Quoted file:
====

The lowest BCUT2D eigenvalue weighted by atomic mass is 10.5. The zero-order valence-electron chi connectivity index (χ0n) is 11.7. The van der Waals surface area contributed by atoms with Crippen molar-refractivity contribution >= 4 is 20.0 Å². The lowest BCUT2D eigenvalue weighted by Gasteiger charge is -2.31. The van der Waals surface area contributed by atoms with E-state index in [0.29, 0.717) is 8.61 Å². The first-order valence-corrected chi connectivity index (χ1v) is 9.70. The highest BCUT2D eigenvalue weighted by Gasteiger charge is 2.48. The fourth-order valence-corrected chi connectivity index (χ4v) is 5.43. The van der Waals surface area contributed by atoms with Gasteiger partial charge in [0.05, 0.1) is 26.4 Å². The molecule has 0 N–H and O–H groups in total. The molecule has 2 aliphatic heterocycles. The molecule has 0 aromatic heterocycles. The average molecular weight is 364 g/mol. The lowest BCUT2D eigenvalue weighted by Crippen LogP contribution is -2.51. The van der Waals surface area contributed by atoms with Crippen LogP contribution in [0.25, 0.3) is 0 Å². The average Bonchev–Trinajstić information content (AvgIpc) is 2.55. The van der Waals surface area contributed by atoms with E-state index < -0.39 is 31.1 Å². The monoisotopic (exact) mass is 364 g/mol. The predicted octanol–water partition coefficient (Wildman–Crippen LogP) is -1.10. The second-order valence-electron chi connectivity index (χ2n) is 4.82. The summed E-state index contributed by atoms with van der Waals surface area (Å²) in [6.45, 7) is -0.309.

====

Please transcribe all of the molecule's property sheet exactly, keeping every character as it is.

The lowest BCUT2D eigenvalue weighted by atomic mass is 10.5. The zero-order valence-electron chi connectivity index (χ0n) is 11.7. The van der Waals surface area contributed by atoms with Crippen molar-refractivity contribution >= 4 is 20.0 Å². The lowest BCUT2D eigenvalue weighted by Gasteiger charge is -2.31. The van der Waals surface area contributed by atoms with E-state index in [0.29, 0.717) is 8.61 Å². The first-order valence-corrected chi connectivity index (χ1v) is 9.70. The highest BCUT2D eigenvalue weighted by Gasteiger charge is 2.48. The fourth-order valence-corrected chi connectivity index (χ4v) is 5.43. The van der Waals surface area contributed by atoms with Gasteiger partial charge in [0.05, 0.1) is 26.4 Å². The molecule has 0 N–H and O–H groups in total. The molecule has 2 aliphatic heterocycles. The molecule has 0 aromatic heterocycles. The average molecular weight is 364 g/mol. The lowest BCUT2D eigenvalue weighted by Crippen LogP contribution is -2.51. The van der Waals surface area contributed by atoms with Crippen LogP contribution in [0.25, 0.3) is 0 Å². The average Bonchev–Trinajstić information content (AvgIpc) is 2.55. The van der Waals surface area contributed by atoms with E-state index < -0.39 is 31.1 Å². The monoisotopic (exact) mass is 364 g/mol. The predicted octanol–water partition coefficient (Wildman–Crippen LogP) is -1.10. The second-order valence-electron chi connectivity index (χ2n) is 4.82. The summed E-state index contributed by atoms with van der Waals surface area (Å²) in [6.45, 7) is -0.309.